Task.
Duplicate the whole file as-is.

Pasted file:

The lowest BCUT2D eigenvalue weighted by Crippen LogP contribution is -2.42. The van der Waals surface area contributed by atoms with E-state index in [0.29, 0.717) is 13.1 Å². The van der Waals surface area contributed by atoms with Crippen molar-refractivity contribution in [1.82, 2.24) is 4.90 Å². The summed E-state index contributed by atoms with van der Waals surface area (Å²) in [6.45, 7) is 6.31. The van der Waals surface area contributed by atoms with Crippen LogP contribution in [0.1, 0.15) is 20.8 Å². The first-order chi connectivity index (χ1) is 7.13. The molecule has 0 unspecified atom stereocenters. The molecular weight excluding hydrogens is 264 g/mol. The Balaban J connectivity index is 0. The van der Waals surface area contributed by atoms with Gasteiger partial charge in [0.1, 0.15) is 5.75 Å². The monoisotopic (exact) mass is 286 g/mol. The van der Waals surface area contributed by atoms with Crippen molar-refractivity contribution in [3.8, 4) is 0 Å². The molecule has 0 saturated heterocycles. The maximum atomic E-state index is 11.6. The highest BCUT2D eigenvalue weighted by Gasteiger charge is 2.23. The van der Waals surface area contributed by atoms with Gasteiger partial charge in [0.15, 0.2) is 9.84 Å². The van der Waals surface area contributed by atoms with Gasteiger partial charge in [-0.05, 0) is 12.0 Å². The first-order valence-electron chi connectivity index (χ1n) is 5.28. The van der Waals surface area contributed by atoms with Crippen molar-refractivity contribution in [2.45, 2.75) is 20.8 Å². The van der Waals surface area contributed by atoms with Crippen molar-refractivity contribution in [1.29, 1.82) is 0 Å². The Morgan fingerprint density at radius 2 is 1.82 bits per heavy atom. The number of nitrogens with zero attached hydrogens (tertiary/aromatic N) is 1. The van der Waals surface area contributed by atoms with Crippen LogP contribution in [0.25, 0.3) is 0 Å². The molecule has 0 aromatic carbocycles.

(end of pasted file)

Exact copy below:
The lowest BCUT2D eigenvalue weighted by Crippen LogP contribution is -2.42. The van der Waals surface area contributed by atoms with E-state index in [0.29, 0.717) is 13.1 Å². The van der Waals surface area contributed by atoms with Crippen molar-refractivity contribution in [1.82, 2.24) is 4.90 Å². The summed E-state index contributed by atoms with van der Waals surface area (Å²) in [6.45, 7) is 6.31. The van der Waals surface area contributed by atoms with Crippen LogP contribution in [0.1, 0.15) is 20.8 Å². The first-order chi connectivity index (χ1) is 7.13. The molecule has 0 unspecified atom stereocenters. The molecular weight excluding hydrogens is 264 g/mol. The Balaban J connectivity index is 0. The van der Waals surface area contributed by atoms with Gasteiger partial charge in [0.1, 0.15) is 5.75 Å². The monoisotopic (exact) mass is 286 g/mol. The van der Waals surface area contributed by atoms with Crippen molar-refractivity contribution in [3.8, 4) is 0 Å². The molecule has 0 saturated heterocycles. The maximum atomic E-state index is 11.6. The highest BCUT2D eigenvalue weighted by Gasteiger charge is 2.23. The van der Waals surface area contributed by atoms with Gasteiger partial charge in [0.15, 0.2) is 9.84 Å². The van der Waals surface area contributed by atoms with Gasteiger partial charge in [-0.05, 0) is 12.0 Å². The first-order valence-electron chi connectivity index (χ1n) is 5.28. The van der Waals surface area contributed by atoms with Crippen molar-refractivity contribution in [2.45, 2.75) is 20.8 Å². The van der Waals surface area contributed by atoms with Crippen molar-refractivity contribution in [1.29, 1.82) is 0 Å². The Morgan fingerprint density at radius 2 is 1.82 bits per heavy atom. The number of nitrogens with zero attached hydrogens (tertiary/aromatic N) is 1. The van der Waals surface area contributed by atoms with Crippen LogP contribution in [0.25, 0.3) is 0 Å². The molecule has 0 aromatic carbocycles.